The foundation’s reach in terms of types of assistance is quite broad and wide ranging, and yet Boyle adds that “it’s hard to get the word out. The organization does a lot and they don’t want attention drawn” to helping all of these military families in need. “We’re not in it for the accolades; we just want to take care of families in their time of need,” she emphasizes. The 501(c)(3) is run completely by volunteers, which is a testimony to the level of commitment and loyalty the staff dedicates to administering the various branches of financial support. Many recipients turn around and give a donation when they are on their feet again, and relay that they are “so blessed” by the assistance they received.
The stories of gratitude abound. One recipient writes: “Your generosity has enabled me to be able to focus at the temporary job I am working while continuing to look for a more permanent solution to my employment situation. Concentration isn’t easy when you are trying to figure out if you can cover the electric bill.” The Vermont National Guard Charitable Foundation thoughtfully and precisely acknowledges all that is involved when a spouse is deployed, and the resultant financial difficulties that places on the family. Recently, approximately 400 Airmen from Vermont were deployed. Offering quick financial assistance is a very real manifestation of paying tribute to both the families who saw a loved one off and also to the service members themselves. As the mission statement page of their website asserts, the foundation “recognizes the special sacrifices made by the members of our military and their families and the hardships of such service by meeting the financial need beyond that normally provided by state and federal agencies.” It goes on to state that they are “uniquely positioned to quickly provide emergency assistance to Vermont members of the military and their families. Since its inception, the Charitable Foundation has provided in excess of $500,000 in grants to meet these needs.”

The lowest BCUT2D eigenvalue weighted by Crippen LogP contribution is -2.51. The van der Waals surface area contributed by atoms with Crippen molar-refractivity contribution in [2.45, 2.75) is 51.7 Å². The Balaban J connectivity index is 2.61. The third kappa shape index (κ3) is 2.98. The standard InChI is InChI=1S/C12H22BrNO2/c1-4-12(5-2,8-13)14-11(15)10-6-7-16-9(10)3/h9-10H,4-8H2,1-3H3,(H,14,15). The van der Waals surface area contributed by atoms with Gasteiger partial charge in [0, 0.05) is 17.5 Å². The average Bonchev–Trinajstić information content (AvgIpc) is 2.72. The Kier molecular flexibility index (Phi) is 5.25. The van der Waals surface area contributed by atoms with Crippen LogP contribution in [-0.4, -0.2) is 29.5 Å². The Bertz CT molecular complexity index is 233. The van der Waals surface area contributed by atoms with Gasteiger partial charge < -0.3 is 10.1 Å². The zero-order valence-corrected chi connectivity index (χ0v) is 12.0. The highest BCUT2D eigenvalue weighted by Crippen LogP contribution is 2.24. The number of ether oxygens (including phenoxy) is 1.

And the appreciation is evident and heartfelt. A letter of thanks from a grantee relates that “Words cannot express how grateful I am to my unit, and the board members of the charitable foundation. Thank you, for your time and efforts made to assist me in my time of need. It is truly appreciated.” Yet another recipient conveys the same indebtedness: “Words cannot truly describe how thankful my family and I are. This HUGE act of kindness that you all have not only done for my family but, do every day for all soldiers is a true blessing…Our holiday season is definitely much better now and now we don’t have to worry about being evicted…I wish I could think of words to describe how truly thankful we are…you folks have no idea what you’ve done and how appreciative we are. MANY, MANY THANKS from my family and I. I look forward to the day when I can pay it forward in some way to someone. Thank you all!!!”